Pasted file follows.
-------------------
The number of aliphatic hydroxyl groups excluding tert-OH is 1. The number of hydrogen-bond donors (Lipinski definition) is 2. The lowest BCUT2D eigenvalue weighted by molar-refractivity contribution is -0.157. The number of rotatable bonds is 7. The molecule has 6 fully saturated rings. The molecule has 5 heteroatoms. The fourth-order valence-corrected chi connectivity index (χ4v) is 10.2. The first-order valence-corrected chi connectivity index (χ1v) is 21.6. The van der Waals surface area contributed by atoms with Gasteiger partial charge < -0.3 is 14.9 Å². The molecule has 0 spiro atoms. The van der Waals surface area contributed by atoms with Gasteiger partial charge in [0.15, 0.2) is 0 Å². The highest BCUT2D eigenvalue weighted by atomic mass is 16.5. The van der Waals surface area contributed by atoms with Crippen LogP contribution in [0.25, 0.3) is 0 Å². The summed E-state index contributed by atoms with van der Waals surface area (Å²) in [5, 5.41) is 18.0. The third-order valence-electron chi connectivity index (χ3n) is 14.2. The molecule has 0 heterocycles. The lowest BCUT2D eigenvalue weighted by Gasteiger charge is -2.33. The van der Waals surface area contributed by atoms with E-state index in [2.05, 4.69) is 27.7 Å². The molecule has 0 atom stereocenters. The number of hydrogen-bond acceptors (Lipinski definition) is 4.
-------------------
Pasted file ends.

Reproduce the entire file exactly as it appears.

The number of aliphatic hydroxyl groups excluding tert-OH is 1. The number of hydrogen-bond donors (Lipinski definition) is 2. The lowest BCUT2D eigenvalue weighted by molar-refractivity contribution is -0.157. The number of rotatable bonds is 7. The molecule has 6 fully saturated rings. The molecule has 5 heteroatoms. The fourth-order valence-corrected chi connectivity index (χ4v) is 10.2. The first-order valence-corrected chi connectivity index (χ1v) is 21.6. The van der Waals surface area contributed by atoms with Gasteiger partial charge < -0.3 is 14.9 Å². The molecule has 0 spiro atoms. The van der Waals surface area contributed by atoms with Gasteiger partial charge in [0.15, 0.2) is 0 Å². The highest BCUT2D eigenvalue weighted by atomic mass is 16.5. The van der Waals surface area contributed by atoms with Crippen LogP contribution in [0.25, 0.3) is 0 Å². The summed E-state index contributed by atoms with van der Waals surface area (Å²) in [5, 5.41) is 18.0. The third-order valence-electron chi connectivity index (χ3n) is 14.2. The molecule has 0 heterocycles. The lowest BCUT2D eigenvalue weighted by Gasteiger charge is -2.33. The van der Waals surface area contributed by atoms with E-state index in [2.05, 4.69) is 27.7 Å². The molecule has 0 atom stereocenters. The number of hydrogen-bond acceptors (Lipinski definition) is 4.